'Before the breaking of the day, in a riotous manner and with great shouts and outcries': disputes over common land in Shropshire in the sixteenth and seventeenth centuries

James Bowen

Research output: Contribution to journalArticlepeer-review

Abstract

Enclosure disputes have long attracted attention given their perceived political motivations, the importance of custom and customary practices in legitimising action and various forms of protest. Based on research undertaken at local and national record offices and the study of both written records and maps, this paper explores a series of disputes over common land in the wood-pasture countryside of Shropshire, placing them within the wider historiography concerning enclosure riots and popular protest. It complements the existing body of local and regional studies which have provided insight into the national historical context of the enclosure process. Historians need to examine economic and social developments at a local level to ascertain the causation of enclosure protest and the motivation of those involved. This evidence suggests that disputes arose between lords and tenants over the loss of customary rights and also neighbouring manorial lords as a result of ownership or boundary disputes.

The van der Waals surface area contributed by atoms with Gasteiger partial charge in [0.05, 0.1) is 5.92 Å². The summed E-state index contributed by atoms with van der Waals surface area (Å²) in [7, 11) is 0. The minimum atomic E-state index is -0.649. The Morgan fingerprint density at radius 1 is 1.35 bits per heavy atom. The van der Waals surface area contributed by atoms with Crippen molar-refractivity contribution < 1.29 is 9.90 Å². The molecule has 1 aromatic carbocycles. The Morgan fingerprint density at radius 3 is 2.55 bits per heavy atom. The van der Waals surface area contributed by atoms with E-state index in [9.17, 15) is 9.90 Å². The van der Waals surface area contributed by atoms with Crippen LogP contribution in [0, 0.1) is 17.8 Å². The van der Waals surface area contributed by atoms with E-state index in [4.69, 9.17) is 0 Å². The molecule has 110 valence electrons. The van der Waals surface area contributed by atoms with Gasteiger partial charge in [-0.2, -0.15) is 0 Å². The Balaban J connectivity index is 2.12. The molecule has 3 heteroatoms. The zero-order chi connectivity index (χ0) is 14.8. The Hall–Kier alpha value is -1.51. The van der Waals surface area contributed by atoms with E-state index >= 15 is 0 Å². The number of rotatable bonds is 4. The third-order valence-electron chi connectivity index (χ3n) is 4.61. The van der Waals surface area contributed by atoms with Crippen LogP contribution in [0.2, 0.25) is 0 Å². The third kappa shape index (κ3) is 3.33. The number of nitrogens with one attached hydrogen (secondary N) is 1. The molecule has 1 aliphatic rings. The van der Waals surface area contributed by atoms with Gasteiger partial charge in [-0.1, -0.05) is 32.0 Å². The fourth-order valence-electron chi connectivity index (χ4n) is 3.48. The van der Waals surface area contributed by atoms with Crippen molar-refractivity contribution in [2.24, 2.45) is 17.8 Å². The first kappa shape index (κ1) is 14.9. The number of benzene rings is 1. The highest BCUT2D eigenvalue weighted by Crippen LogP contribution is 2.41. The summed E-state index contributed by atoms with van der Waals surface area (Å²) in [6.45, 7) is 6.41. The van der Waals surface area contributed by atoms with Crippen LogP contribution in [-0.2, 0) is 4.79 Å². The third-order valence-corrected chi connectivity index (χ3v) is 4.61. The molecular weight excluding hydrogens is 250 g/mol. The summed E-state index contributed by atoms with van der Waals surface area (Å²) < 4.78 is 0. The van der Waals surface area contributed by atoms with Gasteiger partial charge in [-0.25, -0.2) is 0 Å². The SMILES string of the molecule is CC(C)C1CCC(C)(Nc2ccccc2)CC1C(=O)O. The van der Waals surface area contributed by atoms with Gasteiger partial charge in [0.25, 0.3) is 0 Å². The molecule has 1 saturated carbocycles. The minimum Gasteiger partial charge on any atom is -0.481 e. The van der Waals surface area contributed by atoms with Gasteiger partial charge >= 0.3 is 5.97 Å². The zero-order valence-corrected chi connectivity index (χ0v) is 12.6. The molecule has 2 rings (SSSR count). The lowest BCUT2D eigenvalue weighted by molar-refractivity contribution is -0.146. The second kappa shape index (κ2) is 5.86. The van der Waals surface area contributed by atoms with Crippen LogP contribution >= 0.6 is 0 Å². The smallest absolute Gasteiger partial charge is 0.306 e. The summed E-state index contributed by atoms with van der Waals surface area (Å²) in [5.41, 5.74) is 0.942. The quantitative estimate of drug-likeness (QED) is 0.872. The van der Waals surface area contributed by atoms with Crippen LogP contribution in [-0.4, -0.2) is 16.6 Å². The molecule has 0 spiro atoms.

Original languageEnglish
Pages (from-to)133-159
Number of pages27
JournalRural History
Volume26
Issue number2
DOIs
Publication statusPublished - Oct 2015
Externally publishedYes

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